Fuchs Foundation Antarctic Expedition 2007
From 05.12.2007 to 20.01.2008 - Status: success
The Fuchs Foundation would like to inspire future younger generations by sending young teachers into the Polar Regions so that they can carry out scientific projects in situ, and therefore in a hostile environment.
The Fuchs Foundation's project is truly original. By forcing young teachers out of the traditional comfort zone of their teaching, by imposing undreamt of challenges on them, and by plunging them into a hostile environment for a few weeks, the Foundation's Managers hope that the teachers will acquire new experience that could be used in the classroom. They also hope their adventure will profoundly change their courses, making lectures more fascinating than ever and their methods more dynamic.
Phill Avery, an Oxford PGCE student and Geography Co-ordinator at Oxted School, will try to understand how the human being can tolerate temperatures that can drop to minus 50 or even minus 60°C. All the members of the team will lend their bodies to the analysis and will even have to plunge their heads and hands into icy water several times in order to measure the reactions of their hearts.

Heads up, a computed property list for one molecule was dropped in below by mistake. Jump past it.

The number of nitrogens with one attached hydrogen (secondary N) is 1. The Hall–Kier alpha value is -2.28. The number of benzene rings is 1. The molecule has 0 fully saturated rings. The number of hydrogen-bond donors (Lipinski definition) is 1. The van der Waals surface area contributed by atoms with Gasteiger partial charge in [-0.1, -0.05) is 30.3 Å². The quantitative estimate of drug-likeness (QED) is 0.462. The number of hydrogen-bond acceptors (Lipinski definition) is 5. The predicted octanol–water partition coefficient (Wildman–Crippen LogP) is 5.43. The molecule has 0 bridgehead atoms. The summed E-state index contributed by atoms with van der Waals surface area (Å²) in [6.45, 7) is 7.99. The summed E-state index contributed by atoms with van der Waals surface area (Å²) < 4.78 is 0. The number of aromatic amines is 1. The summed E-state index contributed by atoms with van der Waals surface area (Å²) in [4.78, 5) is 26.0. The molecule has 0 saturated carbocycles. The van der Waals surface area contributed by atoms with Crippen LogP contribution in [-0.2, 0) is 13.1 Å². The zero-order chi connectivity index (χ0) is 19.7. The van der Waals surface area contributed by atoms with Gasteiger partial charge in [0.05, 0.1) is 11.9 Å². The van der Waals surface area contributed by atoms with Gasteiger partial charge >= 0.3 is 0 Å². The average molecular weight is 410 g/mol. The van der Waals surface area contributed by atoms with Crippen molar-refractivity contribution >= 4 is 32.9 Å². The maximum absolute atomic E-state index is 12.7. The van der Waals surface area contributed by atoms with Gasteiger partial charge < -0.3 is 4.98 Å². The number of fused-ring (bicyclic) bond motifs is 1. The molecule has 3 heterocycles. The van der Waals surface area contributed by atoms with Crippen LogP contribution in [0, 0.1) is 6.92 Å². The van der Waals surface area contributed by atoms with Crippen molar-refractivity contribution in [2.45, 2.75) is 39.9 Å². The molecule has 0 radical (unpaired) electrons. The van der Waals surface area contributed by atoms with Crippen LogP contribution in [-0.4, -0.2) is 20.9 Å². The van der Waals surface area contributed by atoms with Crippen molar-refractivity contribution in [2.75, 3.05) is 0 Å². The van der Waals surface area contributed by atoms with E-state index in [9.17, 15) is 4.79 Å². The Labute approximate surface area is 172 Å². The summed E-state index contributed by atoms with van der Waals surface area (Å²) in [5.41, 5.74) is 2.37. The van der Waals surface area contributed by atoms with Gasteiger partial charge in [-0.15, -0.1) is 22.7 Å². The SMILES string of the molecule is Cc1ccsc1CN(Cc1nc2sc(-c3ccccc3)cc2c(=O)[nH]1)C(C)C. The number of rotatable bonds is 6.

Ruth Hollinger, Geography Teacher at Tapton School (Sheffield), will concentrate on taking photographs and on studying the footmarks left in the snow. She will focus on a more glaciological and more traditional study of the Union Glacier.
Amy Rogers, for his part, is a science teacher in the Higham Lane School of Nuneaton. He will be responsible for collecting and studying lichens and their ecology in places of the Antarctic where, to date, no samples have been taken.
Ian Richardson is head of the "Biology" section in Ferman College, Butingford (Hertfordshire). He is going to study the remarkable specimens of what is called microfauna in the Ellsworth Mountain chain. Some of the species that he will have to find are endemic to this area of the world and show remarkable adaptations to the polar cold.